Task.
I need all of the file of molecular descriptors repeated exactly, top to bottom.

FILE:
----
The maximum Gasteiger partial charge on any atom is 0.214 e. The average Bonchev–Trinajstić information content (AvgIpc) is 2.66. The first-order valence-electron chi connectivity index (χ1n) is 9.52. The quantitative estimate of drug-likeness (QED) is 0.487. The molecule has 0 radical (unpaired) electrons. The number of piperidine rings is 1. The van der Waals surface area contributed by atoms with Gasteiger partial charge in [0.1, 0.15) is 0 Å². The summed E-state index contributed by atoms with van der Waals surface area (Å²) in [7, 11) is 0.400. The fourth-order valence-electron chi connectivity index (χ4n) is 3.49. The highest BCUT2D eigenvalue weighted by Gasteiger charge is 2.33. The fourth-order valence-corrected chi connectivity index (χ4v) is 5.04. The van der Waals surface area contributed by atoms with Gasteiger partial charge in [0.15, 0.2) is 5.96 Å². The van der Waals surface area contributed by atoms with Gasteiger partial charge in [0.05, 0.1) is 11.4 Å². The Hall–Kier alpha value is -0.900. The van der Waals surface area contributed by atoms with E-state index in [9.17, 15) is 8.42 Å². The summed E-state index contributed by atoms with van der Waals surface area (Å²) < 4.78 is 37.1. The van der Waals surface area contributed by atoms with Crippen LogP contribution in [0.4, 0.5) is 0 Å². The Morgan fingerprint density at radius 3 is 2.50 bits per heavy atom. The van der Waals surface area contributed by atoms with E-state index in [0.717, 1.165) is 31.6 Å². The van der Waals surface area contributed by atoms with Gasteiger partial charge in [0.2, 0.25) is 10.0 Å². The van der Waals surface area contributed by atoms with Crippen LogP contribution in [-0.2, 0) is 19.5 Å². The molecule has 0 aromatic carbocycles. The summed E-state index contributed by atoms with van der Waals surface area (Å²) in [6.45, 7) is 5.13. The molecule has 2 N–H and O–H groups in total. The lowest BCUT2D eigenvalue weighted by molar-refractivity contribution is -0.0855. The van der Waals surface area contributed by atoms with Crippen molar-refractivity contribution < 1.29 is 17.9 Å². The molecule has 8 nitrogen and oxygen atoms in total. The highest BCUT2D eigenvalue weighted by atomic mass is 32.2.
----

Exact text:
The maximum Gasteiger partial charge on any atom is 0.214 e. The average Bonchev–Trinajstić information content (AvgIpc) is 2.66. The first-order valence-electron chi connectivity index (χ1n) is 9.52. The quantitative estimate of drug-likeness (QED) is 0.487. The molecule has 0 radical (unpaired) electrons. The number of piperidine rings is 1. The van der Waals surface area contributed by atoms with Gasteiger partial charge in [0.1, 0.15) is 0 Å². The summed E-state index contributed by atoms with van der Waals surface area (Å²) in [7, 11) is 0.400. The fourth-order valence-electron chi connectivity index (χ4n) is 3.49. The highest BCUT2D eigenvalue weighted by Gasteiger charge is 2.33. The fourth-order valence-corrected chi connectivity index (χ4v) is 5.04. The van der Waals surface area contributed by atoms with Gasteiger partial charge in [0.15, 0.2) is 5.96 Å². The van der Waals surface area contributed by atoms with Gasteiger partial charge in [0.05, 0.1) is 11.4 Å². The Hall–Kier alpha value is -0.900. The van der Waals surface area contributed by atoms with E-state index in [9.17, 15) is 8.42 Å². The summed E-state index contributed by atoms with van der Waals surface area (Å²) < 4.78 is 37.1. The van der Waals surface area contributed by atoms with Crippen LogP contribution in [0.4, 0.5) is 0 Å². The Morgan fingerprint density at radius 3 is 2.50 bits per heavy atom. The van der Waals surface area contributed by atoms with E-state index in [0.717, 1.165) is 31.6 Å². The van der Waals surface area contributed by atoms with Gasteiger partial charge in [0.2, 0.25) is 10.0 Å². The van der Waals surface area contributed by atoms with Crippen LogP contribution in [-0.2, 0) is 19.5 Å². The molecule has 0 aromatic carbocycles. The summed E-state index contributed by atoms with van der Waals surface area (Å²) in [6.45, 7) is 5.13. The molecule has 2 N–H and O–H groups in total. The lowest BCUT2D eigenvalue weighted by molar-refractivity contribution is -0.0855. The van der Waals surface area contributed by atoms with Crippen molar-refractivity contribution < 1.29 is 17.9 Å². The molecule has 8 nitrogen and oxygen atoms in total. The highest BCUT2D eigenvalue weighted by atomic mass is 32.2.